4. The Tone
Reason: One of my favorite things about Pacific Rim is the tone. It’s so entertaining, so optimistic, and best of all it’s not afraid to be silly at times. In a world where dark and brooding tends to be the popular route – don’t get me wrong, I’m a fan of many of these kinds of films – it’s so refreshing to have something that is just so fun and exhilarating. Of course it’s not without some serious moments. A few emotional beats – one relationship in particular that I’ll get to in a moment – work like gangbusters, but overall it’s the most fun I’ve had at the movies in ages. An enormous smile was plastered on my face from the moment the film started through the fun mid-credits scene. I adore the character names – how can you go wrong with Stacker Pentecost, Newt Geiszler, Raleigh Becket, Mako Mori, Herc Hansen, Tendo Choi, and Hannibal Chau? – and a lot of the dialogue had me and others smiling and laughing with glee. Many of these lines probably wouldn’t work without the right actor delivering them. When put in the hands of Idris Elba, though, they soar.
3. Design and Detail of the World
Reason: Back when Man of Steel came out, a friend and I agreed that we could have spent an entire film exploring the world of Krypton. The opening moments with Jor-El, Lara, Zod, and the rest truly transported me to a different world in a way that rarely happens. Even though the action in Pacific Rim takes place on Earth, it still transported me. Everything in the world Beacham, del Toro, and the incredibly talented craft departments created is so rich and detailed. Within the first ten or fifteen minutes I was already blown away by the minute details. The scuffs and scrapes on Raleigh and his brother/original co-pilot Yancy’s suits. A decrepit Anti-Kaiju Wall sign with graffiti saying it will be completed “Never.” These little details make me believe that this world has existed for years rather than first coming into existence when the cameras rolled. The Hong Kong Shatterdome, where the last remaining Jaegers are kept, is a huge space that I wanted to explore for hours. Same goes for the Bone Slums. Perlman’s Hannibal Chau points out a religious sect whose temple is a Kaiju skull. That’s all we hear about them, but it’s just one more thing that makes this world so believable. With talented actors occasionally delivering well-integrated expository dialogue, it doesn’t stick out and annoy. Rather, it makes it even easier to buy into this breathtaking world.
2. Mako Chases the RABIT (Mako and Stacker)
Reason: The two scenes showing Mako's memory when she chases the RABIT (random access brain impulse triggers) while drifting combine to be one of my favorite sequences of the year. It’s a great example of showing rather than telling, and the way it’s put together plays beautifully. Much of this is thanks to the heartbreaking performance by young Mana Ashida. Without saying a word she conveys all the anguish and despair of her terrible circumstances. Once the Kaiju chasing her is defeated and she walks out into the street, the hero shot of the Jager Coyote Tango with the sun shining behind made me well up. And Stacker Pentecost climbing out and smiling down on young Mako is one of the lasting images of the film. While we’re at it, here's where I’m going to throw in how much I love the relationship between Idris Elba’s Stacker and Rinko Kikuchi’s Mako Mori. It stems from this flashback, so it seems fair. Towards the end, before Stacker’s fist pump worthy “Canceling the Apocalypse” speech, the two of them share a terrific scene that is played perfectly by the two actors. A little later, “You can always find me in the Drift” is a line that might land with a thud in other hands. Thanks to the power of the relationship and the actors, it works. Finally, Miss Mori’s “Sensei, aishite imasu” in unsubtitled Japanese couldn't be more perfect.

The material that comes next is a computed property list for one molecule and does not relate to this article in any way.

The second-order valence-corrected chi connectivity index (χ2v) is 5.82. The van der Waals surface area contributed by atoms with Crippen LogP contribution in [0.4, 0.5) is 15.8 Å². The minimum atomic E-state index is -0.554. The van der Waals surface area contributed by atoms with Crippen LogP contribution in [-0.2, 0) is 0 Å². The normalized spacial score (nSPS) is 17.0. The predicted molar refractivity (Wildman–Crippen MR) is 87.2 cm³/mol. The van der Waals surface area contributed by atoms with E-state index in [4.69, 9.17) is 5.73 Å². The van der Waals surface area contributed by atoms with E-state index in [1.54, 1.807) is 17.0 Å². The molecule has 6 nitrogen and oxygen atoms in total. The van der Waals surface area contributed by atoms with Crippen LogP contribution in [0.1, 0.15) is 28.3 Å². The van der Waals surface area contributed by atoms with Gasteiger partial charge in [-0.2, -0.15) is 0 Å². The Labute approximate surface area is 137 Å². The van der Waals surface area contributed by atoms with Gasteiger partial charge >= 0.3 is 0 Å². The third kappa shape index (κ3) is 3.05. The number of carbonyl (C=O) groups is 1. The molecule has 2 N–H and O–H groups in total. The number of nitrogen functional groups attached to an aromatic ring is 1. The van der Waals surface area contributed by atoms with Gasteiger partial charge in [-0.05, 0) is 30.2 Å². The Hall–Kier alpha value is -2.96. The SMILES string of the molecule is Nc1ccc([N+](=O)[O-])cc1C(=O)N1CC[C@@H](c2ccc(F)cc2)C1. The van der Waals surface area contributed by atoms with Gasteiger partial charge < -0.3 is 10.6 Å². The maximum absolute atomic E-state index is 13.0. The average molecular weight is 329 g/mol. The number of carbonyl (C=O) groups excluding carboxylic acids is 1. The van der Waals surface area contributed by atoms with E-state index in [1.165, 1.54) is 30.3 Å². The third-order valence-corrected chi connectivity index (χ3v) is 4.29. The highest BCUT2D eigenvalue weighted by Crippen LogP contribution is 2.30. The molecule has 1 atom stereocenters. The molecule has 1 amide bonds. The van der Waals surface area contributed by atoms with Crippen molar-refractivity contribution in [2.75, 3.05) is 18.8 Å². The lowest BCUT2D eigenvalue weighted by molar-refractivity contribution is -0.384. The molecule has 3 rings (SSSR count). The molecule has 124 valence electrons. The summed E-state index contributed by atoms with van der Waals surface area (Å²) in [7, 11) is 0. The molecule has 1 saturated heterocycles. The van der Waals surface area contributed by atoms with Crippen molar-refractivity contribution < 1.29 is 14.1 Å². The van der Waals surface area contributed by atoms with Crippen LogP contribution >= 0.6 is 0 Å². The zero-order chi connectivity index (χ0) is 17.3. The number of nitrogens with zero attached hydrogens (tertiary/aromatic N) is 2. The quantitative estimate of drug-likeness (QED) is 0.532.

1. The Battle of Hong Kong
Reason: The battle of Hong Kong is my favorite action sequence in recent memory. It’s thrilling, beautiful, and even offers a couple excellent comedic beats. It gets immediate points for showing a bit of Cherno Alpha and Crimson Typhoon in battle. I would have loved more, but what we did get was great. The sequence really takes off once Gipsy Danger makes its heroic entrance. Every beat of this sequence works thanks to the terrific composition and pacing by del Toro and his team. We get to see a giant mech box a Kaiju’s ears in with storage containers and that’s still pretty far down the list of best moments of the battle! The two comedic moments – “No pulse” and Newton’s cradle – had me laughing, and the iconic moments with the cargo ship (accompanied by a terrific use of the theme) and Gipsy Danger’s sword had me on the edge of my seat with a massive smile on my face. It’s in the midst of this battle that we get a woman saying “The Kaiju wants the little dude” about Charlie Day, so when I say it has everything, I mean it. I plan to experience Pacific Rim time and time again, and this sequence is one I expect to wear out on the eventual Blu-ray. Thrilling action, impeccable CGI, and colored with beautiful blacks and neon, this is a sequence – and film as a whole – that I won’t soon forget.
(Oh, one more thing. I’m so happy they didn't kiss.)